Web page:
It’s Judgement Day — Where are the Men? (High Noon Video Essay)


22 February 2018

Stories are the master teachers. If we pay attention, we can learn a lot from them. One of the good stories comes from the 1952 western High Noon, a favorite of several US Presidents.

In High Noon everybody’s sweating. It’s Judgment Day.

We think judgment day is something for another life, but in fact, judgment day comes all the time.

And when it comes, you’re exposed and you’re naked. You’re seen for who you really are.

In High Noon Judgment day arrives in the form of deranged outlaw Frank Miller. The town Marshall, Will Kane and some deputies arrested Miller a few years back and the judge sentenced him to hang. But he was released up North and now he’s coming back—due on the train at High Noon.

What’s Frank Miller come to judge? The town. Society. In particular the men. Are there any men? And are there any women who will demand a correct version of manhood.

Will Kane is the man. When he’s married to his pacifist Quaker wife at the beginning of the movie, it’s not “husband and wife,” but “man and wife.”

Kane has agreed to hang up his star and move away for a more tranquil domestic life, but that’s because Miller was taken care of. When news reaches the town that he’s coming back, his friends rush him out of the town and say to get going on his new life, and not to worry about Miller.

But Kane is a man. And he knows something about his friends back at the town. They say they’ll face up to it. But they won’t face up to it, and Kane knows it.  

There’s a problem that needs to be confronted, and nobody else is going to do it, and so he’ll do it. He’s a man.

So Kane returns.

And people aren’t happy he’s returned. Nobody is. Especially his wife.

Amy Kane: “Don’t try to be a hero, you don’t have to be a hero, not for me!”

Will Kane: “I’m not trying to be a hero, if you think I like this you’re crazy!”

With Kane out of the picture, there was the hope that judgment day could be avoided, and many even preferred Miller to Kane. A man like Kane forces the issue. And many people don’t feel comfortable around him.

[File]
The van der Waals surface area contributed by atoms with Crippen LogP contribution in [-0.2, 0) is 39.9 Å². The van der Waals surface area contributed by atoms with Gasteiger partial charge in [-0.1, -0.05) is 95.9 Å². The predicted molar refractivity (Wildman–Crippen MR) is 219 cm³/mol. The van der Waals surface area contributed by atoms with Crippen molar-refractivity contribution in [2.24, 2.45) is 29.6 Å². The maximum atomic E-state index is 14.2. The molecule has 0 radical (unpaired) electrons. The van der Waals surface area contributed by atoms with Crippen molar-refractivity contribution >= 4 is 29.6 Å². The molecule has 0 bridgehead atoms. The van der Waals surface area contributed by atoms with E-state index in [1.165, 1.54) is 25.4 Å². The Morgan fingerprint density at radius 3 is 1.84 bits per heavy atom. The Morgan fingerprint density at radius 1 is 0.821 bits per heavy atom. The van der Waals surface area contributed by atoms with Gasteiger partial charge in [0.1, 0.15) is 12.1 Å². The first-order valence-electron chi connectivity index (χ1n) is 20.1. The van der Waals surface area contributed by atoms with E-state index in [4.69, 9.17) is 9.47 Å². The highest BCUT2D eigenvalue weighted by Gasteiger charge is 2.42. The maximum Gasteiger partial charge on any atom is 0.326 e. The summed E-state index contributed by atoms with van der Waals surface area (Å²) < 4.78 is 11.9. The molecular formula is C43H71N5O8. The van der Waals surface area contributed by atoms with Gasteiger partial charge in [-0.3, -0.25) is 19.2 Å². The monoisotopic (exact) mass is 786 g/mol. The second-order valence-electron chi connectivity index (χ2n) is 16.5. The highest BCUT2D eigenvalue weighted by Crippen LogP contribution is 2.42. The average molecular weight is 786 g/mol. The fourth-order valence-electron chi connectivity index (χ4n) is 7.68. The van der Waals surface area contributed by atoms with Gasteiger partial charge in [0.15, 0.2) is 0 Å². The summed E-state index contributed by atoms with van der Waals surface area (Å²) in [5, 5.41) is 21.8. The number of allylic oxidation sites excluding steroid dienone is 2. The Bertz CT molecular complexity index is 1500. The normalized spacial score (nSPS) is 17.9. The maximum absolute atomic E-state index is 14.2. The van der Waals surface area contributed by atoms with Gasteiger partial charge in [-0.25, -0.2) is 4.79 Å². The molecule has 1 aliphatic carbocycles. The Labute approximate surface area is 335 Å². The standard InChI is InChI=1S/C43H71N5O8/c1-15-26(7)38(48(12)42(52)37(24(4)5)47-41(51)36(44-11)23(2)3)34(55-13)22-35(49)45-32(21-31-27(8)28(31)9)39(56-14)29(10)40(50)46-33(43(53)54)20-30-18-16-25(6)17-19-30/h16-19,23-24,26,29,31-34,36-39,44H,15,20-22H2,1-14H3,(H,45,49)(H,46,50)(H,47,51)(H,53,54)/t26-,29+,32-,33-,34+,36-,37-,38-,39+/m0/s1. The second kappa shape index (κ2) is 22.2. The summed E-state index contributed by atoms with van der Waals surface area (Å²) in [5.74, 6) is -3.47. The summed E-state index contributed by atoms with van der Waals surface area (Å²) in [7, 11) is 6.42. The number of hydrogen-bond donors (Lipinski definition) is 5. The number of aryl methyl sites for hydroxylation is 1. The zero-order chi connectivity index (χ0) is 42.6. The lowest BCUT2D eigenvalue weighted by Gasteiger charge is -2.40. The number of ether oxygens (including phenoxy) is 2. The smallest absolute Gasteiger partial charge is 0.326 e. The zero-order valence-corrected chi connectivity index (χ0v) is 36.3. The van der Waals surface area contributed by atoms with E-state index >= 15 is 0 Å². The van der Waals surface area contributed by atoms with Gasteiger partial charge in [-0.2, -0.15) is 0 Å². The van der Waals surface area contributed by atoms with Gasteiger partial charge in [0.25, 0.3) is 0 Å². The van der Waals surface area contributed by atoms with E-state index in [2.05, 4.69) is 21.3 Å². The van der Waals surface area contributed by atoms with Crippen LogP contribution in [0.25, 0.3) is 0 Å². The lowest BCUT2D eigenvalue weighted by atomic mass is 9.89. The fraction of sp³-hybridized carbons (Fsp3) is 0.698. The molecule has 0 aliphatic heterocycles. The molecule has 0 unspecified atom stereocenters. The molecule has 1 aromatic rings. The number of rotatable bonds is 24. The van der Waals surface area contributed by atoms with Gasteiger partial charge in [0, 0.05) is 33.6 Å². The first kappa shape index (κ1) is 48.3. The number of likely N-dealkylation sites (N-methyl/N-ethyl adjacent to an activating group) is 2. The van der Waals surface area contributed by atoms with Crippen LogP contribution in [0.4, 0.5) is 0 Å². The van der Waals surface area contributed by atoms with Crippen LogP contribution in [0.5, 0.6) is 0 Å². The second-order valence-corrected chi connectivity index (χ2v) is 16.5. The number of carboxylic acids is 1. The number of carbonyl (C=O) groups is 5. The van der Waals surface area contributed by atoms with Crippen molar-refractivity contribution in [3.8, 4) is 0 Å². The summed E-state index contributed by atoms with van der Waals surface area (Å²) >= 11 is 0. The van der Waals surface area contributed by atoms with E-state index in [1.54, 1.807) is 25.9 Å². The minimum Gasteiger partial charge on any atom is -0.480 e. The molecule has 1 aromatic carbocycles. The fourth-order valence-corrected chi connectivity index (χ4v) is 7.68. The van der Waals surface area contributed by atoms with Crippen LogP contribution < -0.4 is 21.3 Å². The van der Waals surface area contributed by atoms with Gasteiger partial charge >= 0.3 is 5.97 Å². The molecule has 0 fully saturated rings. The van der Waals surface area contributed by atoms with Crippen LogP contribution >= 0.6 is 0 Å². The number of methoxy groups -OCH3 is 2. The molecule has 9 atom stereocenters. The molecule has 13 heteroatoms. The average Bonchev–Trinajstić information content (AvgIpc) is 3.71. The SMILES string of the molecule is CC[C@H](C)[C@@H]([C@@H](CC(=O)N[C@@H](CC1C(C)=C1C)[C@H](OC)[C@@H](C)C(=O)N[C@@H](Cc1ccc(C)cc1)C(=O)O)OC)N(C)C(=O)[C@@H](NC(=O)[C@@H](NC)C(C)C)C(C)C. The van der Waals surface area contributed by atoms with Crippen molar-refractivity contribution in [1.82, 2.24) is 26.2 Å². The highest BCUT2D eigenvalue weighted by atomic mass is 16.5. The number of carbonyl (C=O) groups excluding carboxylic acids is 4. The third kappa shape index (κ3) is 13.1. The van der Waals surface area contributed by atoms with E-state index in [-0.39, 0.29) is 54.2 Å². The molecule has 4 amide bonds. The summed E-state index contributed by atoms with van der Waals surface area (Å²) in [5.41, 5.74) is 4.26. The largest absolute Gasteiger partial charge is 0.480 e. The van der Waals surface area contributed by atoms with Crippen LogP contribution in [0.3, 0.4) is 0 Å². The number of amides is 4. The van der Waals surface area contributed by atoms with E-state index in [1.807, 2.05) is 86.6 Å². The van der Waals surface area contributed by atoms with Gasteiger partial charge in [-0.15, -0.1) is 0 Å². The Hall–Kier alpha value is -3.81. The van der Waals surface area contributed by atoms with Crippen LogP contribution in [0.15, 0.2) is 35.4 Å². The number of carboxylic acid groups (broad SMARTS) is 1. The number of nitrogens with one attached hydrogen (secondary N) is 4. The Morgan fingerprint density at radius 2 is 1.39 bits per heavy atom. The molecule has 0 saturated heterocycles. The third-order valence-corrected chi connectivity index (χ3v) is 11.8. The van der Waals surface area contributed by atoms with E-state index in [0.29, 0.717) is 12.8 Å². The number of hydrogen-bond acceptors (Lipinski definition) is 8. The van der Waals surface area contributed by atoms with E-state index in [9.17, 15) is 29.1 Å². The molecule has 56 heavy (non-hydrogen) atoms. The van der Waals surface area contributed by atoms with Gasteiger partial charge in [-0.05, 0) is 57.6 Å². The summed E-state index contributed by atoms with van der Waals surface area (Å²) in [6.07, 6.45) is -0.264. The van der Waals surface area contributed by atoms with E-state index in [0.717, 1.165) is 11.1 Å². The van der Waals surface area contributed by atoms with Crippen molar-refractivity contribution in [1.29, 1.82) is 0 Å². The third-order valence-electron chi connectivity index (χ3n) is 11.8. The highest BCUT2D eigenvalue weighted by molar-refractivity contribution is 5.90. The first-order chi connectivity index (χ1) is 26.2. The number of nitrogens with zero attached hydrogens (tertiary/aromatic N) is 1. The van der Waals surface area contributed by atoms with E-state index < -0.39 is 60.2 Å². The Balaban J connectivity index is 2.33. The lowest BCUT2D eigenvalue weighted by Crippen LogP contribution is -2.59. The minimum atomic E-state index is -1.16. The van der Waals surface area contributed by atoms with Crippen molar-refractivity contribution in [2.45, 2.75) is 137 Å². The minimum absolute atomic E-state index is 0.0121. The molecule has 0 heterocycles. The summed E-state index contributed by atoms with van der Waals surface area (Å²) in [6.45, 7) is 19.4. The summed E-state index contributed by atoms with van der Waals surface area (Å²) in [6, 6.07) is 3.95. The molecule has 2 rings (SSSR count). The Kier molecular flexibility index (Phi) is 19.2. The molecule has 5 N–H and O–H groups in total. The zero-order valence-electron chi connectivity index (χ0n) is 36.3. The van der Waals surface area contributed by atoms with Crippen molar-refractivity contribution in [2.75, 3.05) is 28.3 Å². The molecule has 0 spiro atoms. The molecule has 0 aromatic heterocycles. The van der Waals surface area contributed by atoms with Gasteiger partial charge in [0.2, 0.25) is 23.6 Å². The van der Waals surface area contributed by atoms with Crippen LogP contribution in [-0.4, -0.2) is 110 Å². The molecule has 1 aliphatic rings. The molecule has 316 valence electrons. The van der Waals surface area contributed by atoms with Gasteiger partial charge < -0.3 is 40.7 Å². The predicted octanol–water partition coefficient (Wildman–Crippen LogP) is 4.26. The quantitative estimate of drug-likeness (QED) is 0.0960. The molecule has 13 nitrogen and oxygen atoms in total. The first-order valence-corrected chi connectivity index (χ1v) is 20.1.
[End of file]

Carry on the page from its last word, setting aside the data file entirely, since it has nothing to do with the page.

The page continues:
Kane’s task should be easy. Miller only has three men with him. Kane only needs a dozen men out of hundreds of males in the town to help him. The rest of the movie shows what happens in real time as he sets off to round them up.

If you haven’t seen this movie. I don’t want to ruin it for you. I’ve left you most of the movie to see what happens next.

But I do want to say something about two of the characters.

Kane’s deputy is Harv Pell, played by a young Lloyd Bridges. Of everyone, Harv has a duty to help Kane. But he’s bitter and resentful. When it was learned that Kane was moving away, Harv wanted his job as Marshall, but the town council passed him up for someone else, and Harv thinks Kane didn’t speak up for him.

Watch Harv in this movie. He’s important. Kane is his idol. His ideal. But he’s not Will Kane. And it’s very interesting to see how he acts when he’s reminded of it, again and again.

Helen Ramirez to Harv Pell: “I’m going to tell you something about you and your friend Kane. You’re a good looking boy. You have big, broad shoulders, but he is a man. It takes more than big broad shoulders to make a man, Harvey, and you have a long way to go.

That’s Helen Ramirez played by Katy Jurado, who delivers perhaps the best performance of the movie. She’s a woman who has experience with the world. You can tell that her life has been filled with both mistakes and successes, and she’s learned something from them.

And what she’s learned is the value of correct manhood. She knows the difference between false manhood and the real thing, and she knows the value of the real thing.

She thinks the man is going to die. And she knows a lot rides on that.

Ramirez: “You want to know why I’m leaving? Then listen. Kane will be a dead man in half an hour, and nobody’s going to do anything about it. And when he dies, this town dies too. I can feel it.

Manhood isn’t like womanhood. Womanhood is inherent. We don’t debate who’s a woman and who’s not (well, not in the way I’m talking about).

Manhood is different. It’s a status. And it’s a fleeting status. It imbues in those when they live the principles of manhood, and it escapes males when they don’t. Males don’t get to choose if they’re men, it’s determined by their actions on judgment day.  

Judgment day will come, and when it arrives, one thing it will ask is, “Where are the men?”.

If nobody’s there to respond. The town dies.